What is a methadone clinic?
- A methadone clinic is a SAMHSA-certified opioid treatment program.
- There are more than 1,250 SAMHSA-certified opioid treatment programs across the U.S.
- Methadone clinics provide comprehensive rehabilitation services to assist people on the road to recovery from opioid addiction.
- Methadone clinics are the only place in the United States authorized to prescribe methadone for opioid addiction.
- Methadone clinics are not free; however, public methadone clinics are usually more affordable.
More than 2 million people in the U.S. abuse opioids and more than 90 Americans die of an opioid overdose every day.
Methadone is a long-acting synthetic opioid that may be used to treat opioid addiction and chronic pain. It helps reduce withdrawal symptoms for people who have become addicted to narcotics, such as heroin, and satisfies cravings without producing a high. It was discovered in Germany in 1937 and by the 1960s it was being used to treat heroin dependency in the U.S.
Methadone is classified as a Schedule II controlled drug and according to US law, it can only be obtained through a SAMHSA (Substance Abuse and Mental Health Services Administration)-certified opioid treatment program that is registered with the Drug Enforcement Administration (DEA). These programs may also be called methadone clinics.
Methadone clinics are medical facilities where staff members are trained specifically in the prescribing and administration of methadone. They also provide comprehensive care including counseling services and help people with rehabilitation and getting on the road to recovery. However, methadone may not be the appropriate choice for everybody and other types of addiction recovery treatments, such as Suboxone, are available that can be prescribed more freely.
There are more than 1,250 opioid treatment programs across the United States that provide services to approximately 350,000 people. More than half of those require maintenance and detoxification treatment.
- Daily dispensing of methadone is often undertaken, at least initially.
- For some people, off-site dispensing can be arranged.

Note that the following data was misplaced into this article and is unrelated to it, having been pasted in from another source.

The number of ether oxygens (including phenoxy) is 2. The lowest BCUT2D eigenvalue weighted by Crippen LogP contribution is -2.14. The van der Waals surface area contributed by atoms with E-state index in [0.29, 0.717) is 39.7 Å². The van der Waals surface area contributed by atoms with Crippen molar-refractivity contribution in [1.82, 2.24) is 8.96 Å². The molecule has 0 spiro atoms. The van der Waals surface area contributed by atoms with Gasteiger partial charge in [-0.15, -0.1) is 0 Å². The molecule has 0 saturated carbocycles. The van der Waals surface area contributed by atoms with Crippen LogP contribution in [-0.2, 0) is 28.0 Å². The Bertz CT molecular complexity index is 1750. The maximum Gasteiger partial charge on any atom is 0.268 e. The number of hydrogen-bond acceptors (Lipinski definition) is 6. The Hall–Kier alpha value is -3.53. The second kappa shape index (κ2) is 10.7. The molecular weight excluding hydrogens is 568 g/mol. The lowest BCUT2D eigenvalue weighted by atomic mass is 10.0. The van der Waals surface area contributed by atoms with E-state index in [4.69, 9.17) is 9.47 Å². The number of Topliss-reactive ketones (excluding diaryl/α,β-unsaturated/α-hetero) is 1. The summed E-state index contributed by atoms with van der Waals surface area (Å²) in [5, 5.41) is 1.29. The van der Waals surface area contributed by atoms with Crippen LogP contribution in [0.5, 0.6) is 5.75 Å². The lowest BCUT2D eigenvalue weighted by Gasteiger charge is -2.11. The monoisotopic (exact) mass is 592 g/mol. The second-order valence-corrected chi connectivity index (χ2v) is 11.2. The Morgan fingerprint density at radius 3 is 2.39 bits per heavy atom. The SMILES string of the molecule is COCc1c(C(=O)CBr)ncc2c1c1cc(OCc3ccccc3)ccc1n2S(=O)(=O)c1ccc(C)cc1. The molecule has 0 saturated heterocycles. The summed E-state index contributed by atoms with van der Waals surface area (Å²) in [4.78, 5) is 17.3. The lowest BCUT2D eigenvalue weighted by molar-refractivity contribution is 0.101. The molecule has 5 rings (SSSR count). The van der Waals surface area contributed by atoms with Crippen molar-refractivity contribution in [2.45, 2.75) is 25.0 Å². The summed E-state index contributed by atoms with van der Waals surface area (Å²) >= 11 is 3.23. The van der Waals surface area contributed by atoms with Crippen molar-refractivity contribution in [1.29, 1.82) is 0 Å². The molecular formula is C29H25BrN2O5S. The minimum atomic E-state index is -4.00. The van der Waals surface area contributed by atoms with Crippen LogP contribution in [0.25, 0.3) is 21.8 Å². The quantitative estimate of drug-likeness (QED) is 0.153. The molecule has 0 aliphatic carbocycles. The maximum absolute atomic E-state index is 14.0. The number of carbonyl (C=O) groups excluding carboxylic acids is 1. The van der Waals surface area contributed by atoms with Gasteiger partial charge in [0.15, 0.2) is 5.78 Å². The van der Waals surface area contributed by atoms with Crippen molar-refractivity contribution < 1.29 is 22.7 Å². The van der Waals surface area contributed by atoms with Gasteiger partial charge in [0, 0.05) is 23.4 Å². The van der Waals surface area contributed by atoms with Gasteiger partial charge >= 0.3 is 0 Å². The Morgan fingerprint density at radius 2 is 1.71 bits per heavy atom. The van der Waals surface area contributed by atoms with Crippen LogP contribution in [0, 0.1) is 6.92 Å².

- Some methadone clinics see thousands of people a day.
Methadone clinics provide a range of services, such as:
- Helping people to reduce or eliminate drug use or prevent it from happening in the first place
- Advice and preventative measures to reduce the spread of infectious diseases, such as hepatitis and HIV
- Improving the well being and quality of life of people in treatment and preventing criminal activity.
Are methadone clinics free?
There is usually a cost associated with methadone clinics.
There are two types of methadone clinics – public and private.
Although public clinics are not free, they are more affordable than private clinics; however, they usually have long waiting lists and can be overcrowded.
Private clinics cost more, but they usually have no wait lists and provide a clean and welcoming atmosphere. Some may cater to specific demographics, genders, or religion.
Most offer payment plans and other payment options for those without health insurance coverage or state or federal coverage through programs such as Medicaid.
Related medical questions
- How long does opioid withdrawal last?
- Does methadone show up on a drug test?
- How long does methadone withdrawal last?
- Suboxone vs methadone: What’s the difference?
- Is methadone an opiate blocker?
- Methadone Information for Consumers
- Methadone Information for Healthcare Professionals (includes dosage details)
- Side Effects of Methadone (detailed)